This coordination process may lead the EU towards many policies at macroeconomic level: investment and access to funding, all as budgetary policies conducive to growth centred around cost effectiveness, public investment, stimulation of private investment and more appropriate taxation.

The Council has also started work on the Commission's Action Plan for a Capital Markets Union, said the Minister. Conclusions on this question should be adopted in November. "The Presidency is set to continue working on the proposal on securitisation".

However, Nicolas Schmit was forced to concede that "by approving the country-specific recommendations last summer, the Council also recognised the reality on the ground. Unemployment and social inclusion continue to pose major challenges in a large number of Member States. For their citizens, improved economic prospects in Europe have not yet had any impact on employment or social situations", he said.

"Efforts to reduce unemployment levels, (...) and to improve the functioning of labour markets and social protection systems" for Nicolas Schmit "are all part of our duties towards our citizens". By converging upwards, they will allow "consolidation of growth" and citizens "will view the European policies as fair and balanced".

Nicolas Schmit wants to further advance social Europe. Worker mobility will be dealt with at Union level, while other issues remain national responsibilities, he said. "But even those policies benefit the exchange of best practices and "peer review" or the definition of common reference points, which we are in the process of establishing in order to integrate the long-term unemployed into the labour market", he underlined.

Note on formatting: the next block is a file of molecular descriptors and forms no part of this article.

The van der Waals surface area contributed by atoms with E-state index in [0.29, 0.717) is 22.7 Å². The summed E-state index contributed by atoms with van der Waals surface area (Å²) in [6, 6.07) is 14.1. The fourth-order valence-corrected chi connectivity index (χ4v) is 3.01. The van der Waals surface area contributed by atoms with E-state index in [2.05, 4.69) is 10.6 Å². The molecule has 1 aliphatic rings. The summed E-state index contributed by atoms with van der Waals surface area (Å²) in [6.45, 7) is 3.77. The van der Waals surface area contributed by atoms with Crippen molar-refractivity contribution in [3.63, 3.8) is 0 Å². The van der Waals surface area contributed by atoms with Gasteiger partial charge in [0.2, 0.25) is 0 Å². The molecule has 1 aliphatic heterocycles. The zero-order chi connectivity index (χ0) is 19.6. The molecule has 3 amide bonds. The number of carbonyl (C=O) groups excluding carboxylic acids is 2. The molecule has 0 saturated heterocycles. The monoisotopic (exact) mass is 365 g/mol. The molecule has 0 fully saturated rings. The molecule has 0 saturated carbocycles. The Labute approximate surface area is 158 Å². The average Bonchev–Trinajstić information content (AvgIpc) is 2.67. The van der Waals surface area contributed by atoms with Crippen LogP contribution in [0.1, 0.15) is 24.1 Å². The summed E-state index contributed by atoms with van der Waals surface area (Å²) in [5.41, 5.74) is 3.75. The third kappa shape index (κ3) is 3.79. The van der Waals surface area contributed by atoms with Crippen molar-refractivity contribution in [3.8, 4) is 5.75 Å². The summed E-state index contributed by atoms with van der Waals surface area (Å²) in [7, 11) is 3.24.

In the area of competitiveness, the Council's work confirms according to him "that Member States share the same ideas on the main challenges": investment, opening of markets for products and services, regulatory framework, a better business environment and better efficiency of public authorities. Lastly, the Minister said, "at European level, the digitalisation of the single market is certainly one of our big projects, without forgetting smart regulation and support for innovation clusters." He pointed out that the aim of Strategy 2020 was to bring investments in the area of innovation up to a level of 3% of GDP.

Mentioning that the European Parliament has highlighted the issue of implementing country-specific recommendations and asked that the Commission take stock of the progress made by Member States and envisage the introduction of an incentive mechanism, Nicolas Schmit assured those present that this implementation of recommendations "would remain the top priority for the Council". With the reforms to the European semester introduced in spring 2015 "we are moving closer to this aim" and the Council will examine the Commission's new proposals on a renewed semester in this way, he said.

The debate

During the debate, MEPS from the EPP group called for the common rules within the framework of the European semester to be respected as the best means of achieving growth.